In view of these considerations, we interpret Section 1429.5 as prohibiting only those tying agreements involving secondary products that are worthless or that are sold at artificial prices. It follows that the conviction below cannot stand. While the informations can be interpreted as charging a crime under Section 1429.5 as we have read it, the trial judge's charge to the jury was clearly erroneous. There was evidence, at first excluded but later admitted, that the chicken parts which the petitioner sold did have value, and were sold at their market price. If the jury believed such evidence, it was entitled to acquit the petitioner. But the trial judge charged that the "one" question in the case was whether the sale of the chicken parts was a necessary condition to the purchase of the poultry. On the basis of that charge, the jury may well have disregarded as irrelevant the evidence of value as to the secondary products and convicted solely on the ground that there was a tie-in sale. Such a charge is thus reversible error.
There were additional statements in the charge to the jury, to be sure, that the petitioner was charged with having compelled, in connection with the purchase of poultry, the simultaneous purchase of chicken parts "[t]hat were utterly useless and valueless to the purchasers," and at prices "entirely out of line with any value that attaches
to them." While such statements tended to charge a violation of Section 1429.5, as properly interpreted, they were so intertwined with the incorrect charge as to negative their effect. "A conviction ought not to rest upon an equivocal direction to the jury on a basic issue." Bollenbach v. United States, 326 U. S. 607.
The case must therefore be remanded for a new trial, allowing full opportunity for the introduction of evidence as to the value of the chicken parts and charging the jury in accordance with the proper interpretation of Section 1429.5.
It is so ordered.
MR. JUSTICE JACKSON took no part in the consideration or decision of this case.
56 Stat. 23, 50 U.S.C. App. § 901 et seq.
7 Fed.Reg. 10708; reissued with amendments, 8 Fed.Reg. 13813.
Reissued with amendments on October 8, 1943. See note 2
Section 205(b) is somewhat inartistically drawn. It does not specifically impose criminal liability on those who violate the regulations and orders of the Administrator. But the hurdle of United States v. Eaton, 144 U. S. 677, is cleared by the reference in Section 205(b) to Section 4, which makes it unlawful, among other things, to sell or deliver and commodity in violation of any regulation or order. See In re Kollock, 165 U. S. 526; United States v. Grimaud, 220 U. S. 506; United States v. George, 228 U. S. 14; Singer v. United States, 323 U. S. 338. Congress has subsequently emphasized this reference even more clearly when, in adding Section 204(e)(1) to the Emergency Price Control Act, it spoke of a criminal proceeding "brought pursuant to section 205 involving alleged violation of any provision of any regulation or order issued under section 2." Section 107(b), Stabilization Extension Act of 1944, 58 Stat. 639. See also Section 6, Act of June 30, 1945, Public Law 108, amending Section 204(e)(1) of the Emergency Price Control Act.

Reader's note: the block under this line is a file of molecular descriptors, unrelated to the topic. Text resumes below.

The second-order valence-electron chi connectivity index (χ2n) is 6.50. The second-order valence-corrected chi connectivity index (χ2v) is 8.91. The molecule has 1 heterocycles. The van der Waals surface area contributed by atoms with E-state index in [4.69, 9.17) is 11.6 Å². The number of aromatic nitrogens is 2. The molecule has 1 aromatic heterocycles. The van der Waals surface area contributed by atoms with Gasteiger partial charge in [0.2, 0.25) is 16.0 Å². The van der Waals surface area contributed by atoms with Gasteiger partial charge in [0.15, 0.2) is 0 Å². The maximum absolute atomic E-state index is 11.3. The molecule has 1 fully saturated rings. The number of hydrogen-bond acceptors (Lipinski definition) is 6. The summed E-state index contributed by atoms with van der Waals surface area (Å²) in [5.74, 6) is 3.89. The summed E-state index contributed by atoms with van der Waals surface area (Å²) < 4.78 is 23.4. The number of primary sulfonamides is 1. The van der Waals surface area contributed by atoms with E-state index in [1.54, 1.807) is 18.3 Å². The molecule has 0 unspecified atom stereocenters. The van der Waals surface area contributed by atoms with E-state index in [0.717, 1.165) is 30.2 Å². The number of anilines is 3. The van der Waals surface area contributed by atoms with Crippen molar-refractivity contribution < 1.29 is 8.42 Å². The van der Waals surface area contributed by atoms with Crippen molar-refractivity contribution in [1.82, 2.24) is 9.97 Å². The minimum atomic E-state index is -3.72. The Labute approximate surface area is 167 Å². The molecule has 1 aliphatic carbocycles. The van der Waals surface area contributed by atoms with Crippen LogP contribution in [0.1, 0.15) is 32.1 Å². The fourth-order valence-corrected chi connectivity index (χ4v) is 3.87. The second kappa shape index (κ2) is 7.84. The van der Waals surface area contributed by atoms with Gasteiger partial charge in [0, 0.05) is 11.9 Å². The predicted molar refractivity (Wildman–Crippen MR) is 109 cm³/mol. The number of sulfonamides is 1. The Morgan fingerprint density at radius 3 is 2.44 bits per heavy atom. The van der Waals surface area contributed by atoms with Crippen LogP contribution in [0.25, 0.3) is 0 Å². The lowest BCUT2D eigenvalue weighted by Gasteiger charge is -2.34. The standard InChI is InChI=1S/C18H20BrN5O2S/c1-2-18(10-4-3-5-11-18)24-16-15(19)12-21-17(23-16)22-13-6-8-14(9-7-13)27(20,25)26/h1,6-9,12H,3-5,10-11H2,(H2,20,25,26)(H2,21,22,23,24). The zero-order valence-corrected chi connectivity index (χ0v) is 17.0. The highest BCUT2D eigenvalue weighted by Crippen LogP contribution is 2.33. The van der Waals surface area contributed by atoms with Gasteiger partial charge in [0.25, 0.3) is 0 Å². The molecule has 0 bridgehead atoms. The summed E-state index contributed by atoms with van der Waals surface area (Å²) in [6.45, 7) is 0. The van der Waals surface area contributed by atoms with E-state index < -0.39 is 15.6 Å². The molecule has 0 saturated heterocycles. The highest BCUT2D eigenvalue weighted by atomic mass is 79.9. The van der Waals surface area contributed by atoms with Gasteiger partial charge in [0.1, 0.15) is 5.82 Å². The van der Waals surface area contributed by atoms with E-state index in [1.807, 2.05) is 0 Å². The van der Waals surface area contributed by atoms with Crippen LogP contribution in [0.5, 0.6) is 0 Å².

Cf. United States v. George F. Fish, Inc., 154 F.2d 798.
The Price Administrator has consistently maintained the position that compulsion to purchase a secondary product is an evasion of the maximum prices fixed for the primary product. Thus, in an interpretation issued November 5, 1943, applicable to all maximum price regulations, the Administrator, in discussing violations and evasions, made the following interpretation as to tying agreements:
"(a) As to freeze regulations: a purchaser may not be required to buy a combination of commodities if he was not required to do so during the base period, because such an arrangement is a tying agreement which results in the seller's receiving a larger consideration for his commodity than he charged during the base period."
"(b) As to regulations other than base period freeze regulations: OPA has also consistently held that any arrangement by which a seller conditions the sale of a commodity in any manner upon the purchase by the buyer of any other commodity is a tying agreement, and constitutes a violation."
"For example, it is a violation for a seller to compel a purchaser of a load of corn to also purchase a load of alfalfa, even though the total price for the corn, plus the alfalfa, does not exceed the aggregate of the ceiling price for each item, or another example: it is a violation for a seller to compel a purchaser of nylon hose to also purchase a war bond."
OPA Service (Pike & Fischer) vol. I, p. 2:812.
MR. JUSTICE DOUGLAS, concurring.
If a retailer sold meat or any other commodity to a consumer only on condition that he purchase and pay for a wholly worthless article, it would be clear that price ceilings and been violated. For the attribution of value to the worthless article would be nothing more than an evasive method of increasing the ceiling price on the other commodity. I can see no difference where the additional commodity, although it has value, has no value to the purchaser.